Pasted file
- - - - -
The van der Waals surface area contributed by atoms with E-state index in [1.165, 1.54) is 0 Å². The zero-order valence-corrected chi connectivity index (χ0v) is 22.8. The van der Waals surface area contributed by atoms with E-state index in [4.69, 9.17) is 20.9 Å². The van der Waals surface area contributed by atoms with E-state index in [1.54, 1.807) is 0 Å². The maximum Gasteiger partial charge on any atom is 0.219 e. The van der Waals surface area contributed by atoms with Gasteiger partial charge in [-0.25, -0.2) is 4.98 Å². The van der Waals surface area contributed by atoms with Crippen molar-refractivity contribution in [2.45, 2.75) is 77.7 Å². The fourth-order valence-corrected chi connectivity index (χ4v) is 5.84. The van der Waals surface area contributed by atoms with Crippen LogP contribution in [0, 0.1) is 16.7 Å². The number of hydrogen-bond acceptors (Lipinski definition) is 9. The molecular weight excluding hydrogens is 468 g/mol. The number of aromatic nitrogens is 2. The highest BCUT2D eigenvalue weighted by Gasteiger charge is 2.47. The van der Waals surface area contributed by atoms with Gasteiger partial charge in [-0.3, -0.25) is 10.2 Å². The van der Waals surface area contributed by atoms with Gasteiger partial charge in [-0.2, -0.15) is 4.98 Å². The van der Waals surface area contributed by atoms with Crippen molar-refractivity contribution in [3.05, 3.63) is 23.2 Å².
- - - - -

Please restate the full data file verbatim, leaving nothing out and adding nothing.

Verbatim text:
The van der Waals surface area contributed by atoms with E-state index in [1.165, 1.54) is 0 Å². The zero-order valence-corrected chi connectivity index (χ0v) is 22.8. The van der Waals surface area contributed by atoms with E-state index in [4.69, 9.17) is 20.9 Å². The van der Waals surface area contributed by atoms with E-state index in [1.54, 1.807) is 0 Å². The maximum Gasteiger partial charge on any atom is 0.219 e. The van der Waals surface area contributed by atoms with Gasteiger partial charge in [-0.25, -0.2) is 4.98 Å². The van der Waals surface area contributed by atoms with Crippen molar-refractivity contribution in [2.45, 2.75) is 77.7 Å². The fourth-order valence-corrected chi connectivity index (χ4v) is 5.84. The van der Waals surface area contributed by atoms with Crippen LogP contribution in [0, 0.1) is 16.7 Å². The number of hydrogen-bond acceptors (Lipinski definition) is 9. The molecular weight excluding hydrogens is 468 g/mol. The number of aromatic nitrogens is 2. The highest BCUT2D eigenvalue weighted by Gasteiger charge is 2.47. The van der Waals surface area contributed by atoms with Gasteiger partial charge in [-0.3, -0.25) is 10.2 Å². The van der Waals surface area contributed by atoms with Gasteiger partial charge in [-0.2, -0.15) is 4.98 Å². The van der Waals surface area contributed by atoms with Crippen molar-refractivity contribution in [3.05, 3.63) is 23.2 Å².